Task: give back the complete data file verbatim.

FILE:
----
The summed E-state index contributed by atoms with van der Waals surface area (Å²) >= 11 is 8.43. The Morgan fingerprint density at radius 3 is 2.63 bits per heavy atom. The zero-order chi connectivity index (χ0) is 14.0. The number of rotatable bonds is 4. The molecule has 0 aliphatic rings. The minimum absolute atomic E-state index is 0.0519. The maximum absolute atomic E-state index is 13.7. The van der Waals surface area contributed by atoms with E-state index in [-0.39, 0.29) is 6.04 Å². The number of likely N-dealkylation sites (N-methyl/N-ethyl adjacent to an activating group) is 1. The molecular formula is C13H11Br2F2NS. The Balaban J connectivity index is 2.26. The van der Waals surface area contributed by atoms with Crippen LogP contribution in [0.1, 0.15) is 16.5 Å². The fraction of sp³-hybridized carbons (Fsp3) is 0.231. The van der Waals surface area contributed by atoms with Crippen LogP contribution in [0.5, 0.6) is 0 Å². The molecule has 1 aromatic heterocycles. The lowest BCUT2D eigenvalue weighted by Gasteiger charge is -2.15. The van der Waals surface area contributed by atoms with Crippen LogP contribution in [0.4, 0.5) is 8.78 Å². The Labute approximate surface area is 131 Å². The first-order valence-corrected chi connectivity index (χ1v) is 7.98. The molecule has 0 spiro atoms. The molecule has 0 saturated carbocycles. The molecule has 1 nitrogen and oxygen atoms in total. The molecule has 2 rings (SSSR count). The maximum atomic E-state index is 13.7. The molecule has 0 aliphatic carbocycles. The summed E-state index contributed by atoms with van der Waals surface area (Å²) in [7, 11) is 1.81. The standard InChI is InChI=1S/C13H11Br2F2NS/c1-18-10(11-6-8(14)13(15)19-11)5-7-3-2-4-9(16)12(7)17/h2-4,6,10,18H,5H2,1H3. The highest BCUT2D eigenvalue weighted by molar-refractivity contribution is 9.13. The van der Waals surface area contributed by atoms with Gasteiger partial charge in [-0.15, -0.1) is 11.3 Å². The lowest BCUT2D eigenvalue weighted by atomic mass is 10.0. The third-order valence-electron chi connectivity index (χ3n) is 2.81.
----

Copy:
The summed E-state index contributed by atoms with van der Waals surface area (Å²) >= 11 is 8.43. The Morgan fingerprint density at radius 3 is 2.63 bits per heavy atom. The zero-order chi connectivity index (χ0) is 14.0. The number of rotatable bonds is 4. The molecule has 0 aliphatic rings. The minimum absolute atomic E-state index is 0.0519. The maximum absolute atomic E-state index is 13.7. The van der Waals surface area contributed by atoms with E-state index in [-0.39, 0.29) is 6.04 Å². The number of likely N-dealkylation sites (N-methyl/N-ethyl adjacent to an activating group) is 1. The molecular formula is C13H11Br2F2NS. The Balaban J connectivity index is 2.26. The van der Waals surface area contributed by atoms with Crippen LogP contribution in [0.1, 0.15) is 16.5 Å². The fraction of sp³-hybridized carbons (Fsp3) is 0.231. The van der Waals surface area contributed by atoms with Crippen LogP contribution in [0.5, 0.6) is 0 Å². The molecule has 1 aromatic heterocycles. The lowest BCUT2D eigenvalue weighted by Gasteiger charge is -2.15. The van der Waals surface area contributed by atoms with Crippen LogP contribution in [0.4, 0.5) is 8.78 Å². The Labute approximate surface area is 131 Å². The first-order valence-corrected chi connectivity index (χ1v) is 7.98. The molecule has 0 spiro atoms. The molecule has 0 saturated carbocycles. The molecule has 1 nitrogen and oxygen atoms in total. The molecule has 2 rings (SSSR count). The maximum atomic E-state index is 13.7. The molecule has 0 aliphatic carbocycles. The summed E-state index contributed by atoms with van der Waals surface area (Å²) in [7, 11) is 1.81. The standard InChI is InChI=1S/C13H11Br2F2NS/c1-18-10(11-6-8(14)13(15)19-11)5-7-3-2-4-9(16)12(7)17/h2-4,6,10,18H,5H2,1H3. The highest BCUT2D eigenvalue weighted by molar-refractivity contribution is 9.13. The van der Waals surface area contributed by atoms with Gasteiger partial charge in [-0.15, -0.1) is 11.3 Å². The lowest BCUT2D eigenvalue weighted by atomic mass is 10.0. The third-order valence-electron chi connectivity index (χ3n) is 2.81.